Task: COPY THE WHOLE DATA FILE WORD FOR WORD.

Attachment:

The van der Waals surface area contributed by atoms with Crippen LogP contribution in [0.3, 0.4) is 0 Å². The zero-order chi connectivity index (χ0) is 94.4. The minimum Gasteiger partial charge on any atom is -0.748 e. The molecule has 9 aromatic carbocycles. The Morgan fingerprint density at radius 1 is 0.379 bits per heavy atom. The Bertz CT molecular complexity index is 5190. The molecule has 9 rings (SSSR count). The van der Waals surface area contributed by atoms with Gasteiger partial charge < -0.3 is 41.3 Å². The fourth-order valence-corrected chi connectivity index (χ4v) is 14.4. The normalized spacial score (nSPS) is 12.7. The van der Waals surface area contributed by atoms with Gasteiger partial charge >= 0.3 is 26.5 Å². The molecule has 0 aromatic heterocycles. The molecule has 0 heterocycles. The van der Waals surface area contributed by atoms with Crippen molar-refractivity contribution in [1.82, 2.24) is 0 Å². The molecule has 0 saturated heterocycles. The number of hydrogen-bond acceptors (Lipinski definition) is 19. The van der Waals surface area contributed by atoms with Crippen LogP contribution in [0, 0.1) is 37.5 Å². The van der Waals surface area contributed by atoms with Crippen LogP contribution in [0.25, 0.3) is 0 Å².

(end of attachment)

The van der Waals surface area contributed by atoms with Crippen LogP contribution in [0.3, 0.4) is 0 Å². The zero-order chi connectivity index (χ0) is 94.4. The minimum Gasteiger partial charge on any atom is -0.748 e. The molecule has 9 aromatic carbocycles. The Morgan fingerprint density at radius 1 is 0.379 bits per heavy atom. The Bertz CT molecular complexity index is 5190. The molecule has 9 rings (SSSR count). The van der Waals surface area contributed by atoms with Gasteiger partial charge < -0.3 is 41.3 Å². The fourth-order valence-corrected chi connectivity index (χ4v) is 14.4. The normalized spacial score (nSPS) is 12.7. The van der Waals surface area contributed by atoms with Gasteiger partial charge >= 0.3 is 26.5 Å². The molecule has 0 aromatic heterocycles. The molecule has 0 heterocycles. The van der Waals surface area contributed by atoms with Crippen molar-refractivity contribution in [1.82, 2.24) is 0 Å². The molecule has 0 saturated heterocycles. The number of hydrogen-bond acceptors (Lipinski definition) is 19. The van der Waals surface area contributed by atoms with Crippen LogP contribution in [0, 0.1) is 37.5 Å². The van der Waals surface area contributed by atoms with Crippen LogP contribution in [0.25, 0.3) is 0 Å².